Perspective. The ability to change it is vital to understanding. I’ve been working with the idea of demons for a few years now. My perspective, however, has been aided by Nancy Caciola’s Discerning Spirits: Divine and Demonic Possession in the Middle Ages. Noting something that has long been a puzzle—behaviors attributed to saints were also recognized among the demonically possessed—Caciola suggests a solution. In the Middle Ages very few female saints were canonized. Delving into records from the period Caciola noticed that when saintly behaviors exhibited by men were experienced by women those behaviors were deemed demonic. In other words, from a perspective that saw masculine experience as normative, when supernatural events were encountered in women they were seen as diabolical. Using Hildegard of Bingen’s frame of an “effeminate age,” Discerning Spirits explores the idea of how the Medievals told good from evil.
My own experience of “discerning spirits” came about through a United Methodist curricular study on spiritual gifts. I was in either junior or senior high school, and deeply involved in the church. An adult study (I was close enough) on spiritual gifts explained the laundry list compiled by Paul in 1 Corinthians 12. The apostle from Tarsus notes that discerning spirits is a divine gift. I trembled as a teen, wondering if I might possibly have it (that was the point of the study). It seemed like an immense responsibility. The issue, it turns out, was nothing new. Since codified in the Bible it had to be true, but what was it all about? Smarter people than me were struggling with it.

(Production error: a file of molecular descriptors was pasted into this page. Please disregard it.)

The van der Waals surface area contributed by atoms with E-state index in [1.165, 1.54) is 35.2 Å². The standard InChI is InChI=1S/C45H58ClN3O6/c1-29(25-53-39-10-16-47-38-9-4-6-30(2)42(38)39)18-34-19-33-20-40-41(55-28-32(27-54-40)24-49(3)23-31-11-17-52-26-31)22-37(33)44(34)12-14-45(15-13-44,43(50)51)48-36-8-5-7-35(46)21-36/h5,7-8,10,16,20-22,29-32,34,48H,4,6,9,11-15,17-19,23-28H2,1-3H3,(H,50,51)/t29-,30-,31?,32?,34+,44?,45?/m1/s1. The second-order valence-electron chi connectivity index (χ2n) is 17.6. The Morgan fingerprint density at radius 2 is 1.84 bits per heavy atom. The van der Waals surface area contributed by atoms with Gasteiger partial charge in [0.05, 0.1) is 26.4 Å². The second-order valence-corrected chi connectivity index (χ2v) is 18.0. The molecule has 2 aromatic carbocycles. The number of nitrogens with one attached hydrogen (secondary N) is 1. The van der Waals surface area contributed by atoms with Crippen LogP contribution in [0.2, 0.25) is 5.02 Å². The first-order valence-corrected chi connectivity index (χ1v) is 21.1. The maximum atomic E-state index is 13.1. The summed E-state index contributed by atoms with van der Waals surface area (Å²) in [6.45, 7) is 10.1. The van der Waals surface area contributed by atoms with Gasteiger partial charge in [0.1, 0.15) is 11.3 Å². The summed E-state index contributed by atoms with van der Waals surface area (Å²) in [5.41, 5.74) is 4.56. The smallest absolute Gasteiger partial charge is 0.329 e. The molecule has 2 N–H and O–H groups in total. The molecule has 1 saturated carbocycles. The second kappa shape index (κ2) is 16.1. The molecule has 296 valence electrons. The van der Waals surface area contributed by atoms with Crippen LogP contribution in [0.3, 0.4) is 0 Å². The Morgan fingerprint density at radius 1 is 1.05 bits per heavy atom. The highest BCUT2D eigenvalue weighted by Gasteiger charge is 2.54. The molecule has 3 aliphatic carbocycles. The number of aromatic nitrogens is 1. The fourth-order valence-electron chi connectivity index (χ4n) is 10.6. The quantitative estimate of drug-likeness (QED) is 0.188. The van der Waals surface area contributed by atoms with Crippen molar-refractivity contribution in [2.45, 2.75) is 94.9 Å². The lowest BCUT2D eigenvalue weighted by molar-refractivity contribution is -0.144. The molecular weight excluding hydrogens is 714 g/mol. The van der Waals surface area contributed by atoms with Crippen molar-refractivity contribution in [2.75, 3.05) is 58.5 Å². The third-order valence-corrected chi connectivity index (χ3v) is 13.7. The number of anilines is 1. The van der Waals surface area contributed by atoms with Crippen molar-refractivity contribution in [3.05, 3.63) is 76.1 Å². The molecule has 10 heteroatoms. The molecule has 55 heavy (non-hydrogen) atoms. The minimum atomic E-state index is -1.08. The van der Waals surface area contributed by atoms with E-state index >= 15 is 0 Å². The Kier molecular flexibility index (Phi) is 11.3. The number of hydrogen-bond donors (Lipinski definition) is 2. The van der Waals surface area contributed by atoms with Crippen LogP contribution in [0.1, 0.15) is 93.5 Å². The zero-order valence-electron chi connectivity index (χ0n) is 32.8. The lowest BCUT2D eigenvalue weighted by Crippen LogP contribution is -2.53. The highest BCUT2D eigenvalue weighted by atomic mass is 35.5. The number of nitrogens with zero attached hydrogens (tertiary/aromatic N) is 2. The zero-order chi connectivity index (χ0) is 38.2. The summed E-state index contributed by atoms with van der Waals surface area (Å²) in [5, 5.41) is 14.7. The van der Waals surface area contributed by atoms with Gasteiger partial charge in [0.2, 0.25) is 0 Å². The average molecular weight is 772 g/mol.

There’s plenty of provocative and explanatory information in Discerning Spirits. From ancient times it was understood that gods could possess people. By the New Testament demons clearly could too. We hear less and less about divine possession as time goes on. In fact, it becomes a kind of heresy in itself. Demonic possession was never really in doubt. It fell out of favor with the Enlightenment, but it didn’t really disappear. This book shows a clear trajectory from women’s possession as being demonic straight toward the witch craze that erupted in Europe toward the end of the Middle Ages. It was no coincidence that the majority of accused witches were female. The perspective had shifted with the fortunes of the church during the Medieval period. Fear of schism and fear of unsupervised spirituality in a world where only men could be priests led to results that, in hindsight, look inevitable. Caciola’s book is an important source for not only ages past, but also a mindset all too prevalent in our present world.